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American Imperial PastoralThe Architecture of US Colonialism in the Philippines$
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Rebecca Tinio McKenna

Print publication date: 2017

Print ISBN-13: 9780226417769

Published to Chicago Scholarship Online: September 2017

DOI: 10.7208/chicago/9780226417936.001.0001

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Liberating Labor: The Road to Baguio

Liberating Labor: The Road to Baguio

Chapter:
(p.49) Two Liberating Labor: The Road to Baguio
Source:
American Imperial Pastoral
Author(s):

Rebecca Tinio McKenna

Publisher:
University of Chicago Press
DOI:10.7208/chicago/9780226417936.003.0003

This chapter concerns Benguet Road, the American colonial road built to reach the Baguio hill station. It was one of the first major public works projects that the colonial government undertook, and it became the most celebrated road in the Philippines. For Americans, this twenty-six mile highway was an opportunity to celebrate the marvels of U.S. engineering and managerial power, but for many Filipinos, the road was an extravagant waste. This chapter explores how Americans recruited Philippine labor for the project in the face of disinterest if not outright resistance by Filipinos. Despite promises to "liberate labor" and teach colonial subjects "free agency," in gathering workers Americans largely relied on the effects of counter-revolutionary war and later, laws which circumscribed Philippine peoples’ subsistence practices and movement. These forms of primitive accumulation freed labor in ways far removed from many Filipino workers’ own vision of free agency and were a response to the contest Filipinos posed to U.S. rule.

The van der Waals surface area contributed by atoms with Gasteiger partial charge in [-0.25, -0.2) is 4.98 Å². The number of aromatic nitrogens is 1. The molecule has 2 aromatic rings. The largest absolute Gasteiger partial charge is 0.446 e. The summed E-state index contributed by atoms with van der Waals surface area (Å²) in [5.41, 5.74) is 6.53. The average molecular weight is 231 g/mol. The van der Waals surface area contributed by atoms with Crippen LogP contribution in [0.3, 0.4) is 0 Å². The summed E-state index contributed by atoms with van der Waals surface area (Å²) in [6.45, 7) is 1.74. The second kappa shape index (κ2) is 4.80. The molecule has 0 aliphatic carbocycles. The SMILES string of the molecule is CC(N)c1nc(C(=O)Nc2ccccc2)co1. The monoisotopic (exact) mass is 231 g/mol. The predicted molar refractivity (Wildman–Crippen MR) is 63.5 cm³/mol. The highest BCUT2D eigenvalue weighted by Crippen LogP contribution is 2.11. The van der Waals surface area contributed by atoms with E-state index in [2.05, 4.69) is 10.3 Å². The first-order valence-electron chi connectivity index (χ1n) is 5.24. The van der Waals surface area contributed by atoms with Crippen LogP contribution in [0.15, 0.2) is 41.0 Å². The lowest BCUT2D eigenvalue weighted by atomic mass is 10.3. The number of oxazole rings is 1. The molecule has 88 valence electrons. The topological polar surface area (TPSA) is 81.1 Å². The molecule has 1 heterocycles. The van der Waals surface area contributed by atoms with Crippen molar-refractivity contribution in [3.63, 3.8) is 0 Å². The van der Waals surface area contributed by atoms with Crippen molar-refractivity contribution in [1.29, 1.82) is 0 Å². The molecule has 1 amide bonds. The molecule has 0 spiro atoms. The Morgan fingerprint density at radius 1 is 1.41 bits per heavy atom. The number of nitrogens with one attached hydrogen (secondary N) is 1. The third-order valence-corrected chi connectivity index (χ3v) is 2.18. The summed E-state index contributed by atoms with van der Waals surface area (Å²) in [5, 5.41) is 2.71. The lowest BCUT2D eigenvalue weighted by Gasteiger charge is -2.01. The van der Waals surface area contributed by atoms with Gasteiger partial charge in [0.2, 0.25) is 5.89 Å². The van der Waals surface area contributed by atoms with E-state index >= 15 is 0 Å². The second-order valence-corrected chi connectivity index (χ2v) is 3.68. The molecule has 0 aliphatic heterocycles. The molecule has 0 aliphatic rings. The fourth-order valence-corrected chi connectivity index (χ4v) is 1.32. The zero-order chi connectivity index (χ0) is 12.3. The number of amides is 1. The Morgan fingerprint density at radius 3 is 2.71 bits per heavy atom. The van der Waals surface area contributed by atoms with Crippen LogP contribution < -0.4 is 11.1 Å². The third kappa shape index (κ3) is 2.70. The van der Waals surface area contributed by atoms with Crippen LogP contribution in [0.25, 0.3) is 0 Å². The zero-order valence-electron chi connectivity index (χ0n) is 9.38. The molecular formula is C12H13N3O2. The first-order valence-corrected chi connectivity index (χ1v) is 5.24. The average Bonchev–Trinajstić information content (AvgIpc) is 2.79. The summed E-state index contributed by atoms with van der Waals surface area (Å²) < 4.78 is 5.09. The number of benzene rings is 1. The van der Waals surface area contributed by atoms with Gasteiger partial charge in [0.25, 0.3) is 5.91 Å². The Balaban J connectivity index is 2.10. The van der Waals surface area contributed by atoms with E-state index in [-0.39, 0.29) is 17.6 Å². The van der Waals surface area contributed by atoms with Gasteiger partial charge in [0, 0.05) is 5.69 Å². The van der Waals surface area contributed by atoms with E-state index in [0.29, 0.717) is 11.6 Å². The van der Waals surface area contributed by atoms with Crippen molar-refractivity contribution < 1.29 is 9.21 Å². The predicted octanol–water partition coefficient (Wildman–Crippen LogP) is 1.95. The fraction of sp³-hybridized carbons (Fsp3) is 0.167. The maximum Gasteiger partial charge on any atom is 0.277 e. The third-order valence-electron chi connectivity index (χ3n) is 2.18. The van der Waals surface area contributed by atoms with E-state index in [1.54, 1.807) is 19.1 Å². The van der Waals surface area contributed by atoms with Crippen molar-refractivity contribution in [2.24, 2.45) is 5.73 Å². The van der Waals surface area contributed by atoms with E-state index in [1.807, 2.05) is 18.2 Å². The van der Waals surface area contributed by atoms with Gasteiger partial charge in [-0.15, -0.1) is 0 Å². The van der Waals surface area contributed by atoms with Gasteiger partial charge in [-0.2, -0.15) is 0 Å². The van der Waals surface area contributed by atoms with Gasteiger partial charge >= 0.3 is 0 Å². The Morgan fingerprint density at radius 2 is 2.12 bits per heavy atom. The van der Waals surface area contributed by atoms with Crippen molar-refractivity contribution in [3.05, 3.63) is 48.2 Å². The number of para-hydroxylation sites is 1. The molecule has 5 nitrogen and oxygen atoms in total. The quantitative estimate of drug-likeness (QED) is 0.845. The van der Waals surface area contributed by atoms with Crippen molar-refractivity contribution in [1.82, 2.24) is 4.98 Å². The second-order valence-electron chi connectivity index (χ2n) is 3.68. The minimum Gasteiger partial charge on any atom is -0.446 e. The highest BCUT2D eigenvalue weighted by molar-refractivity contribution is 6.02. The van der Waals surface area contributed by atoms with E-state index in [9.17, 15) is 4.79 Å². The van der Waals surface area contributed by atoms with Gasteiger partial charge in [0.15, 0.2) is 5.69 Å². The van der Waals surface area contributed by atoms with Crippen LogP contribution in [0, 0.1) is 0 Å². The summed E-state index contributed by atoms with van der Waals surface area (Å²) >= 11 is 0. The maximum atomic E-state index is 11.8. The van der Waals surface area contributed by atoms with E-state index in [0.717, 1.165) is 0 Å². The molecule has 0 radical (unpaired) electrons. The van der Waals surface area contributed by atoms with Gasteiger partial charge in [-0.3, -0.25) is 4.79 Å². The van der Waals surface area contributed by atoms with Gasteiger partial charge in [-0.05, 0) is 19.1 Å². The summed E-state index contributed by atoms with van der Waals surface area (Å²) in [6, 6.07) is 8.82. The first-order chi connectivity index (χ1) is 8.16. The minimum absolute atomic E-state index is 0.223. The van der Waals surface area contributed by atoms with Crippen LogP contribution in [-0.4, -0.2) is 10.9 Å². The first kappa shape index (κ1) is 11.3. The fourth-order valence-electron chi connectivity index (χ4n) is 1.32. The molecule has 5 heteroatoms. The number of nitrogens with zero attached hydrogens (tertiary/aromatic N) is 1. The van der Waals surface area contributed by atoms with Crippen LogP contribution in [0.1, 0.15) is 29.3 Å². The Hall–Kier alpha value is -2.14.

Keywords:   colonial roads, insurgency, vagrancy, colonial forestry, primitive accumulation, labor discipline

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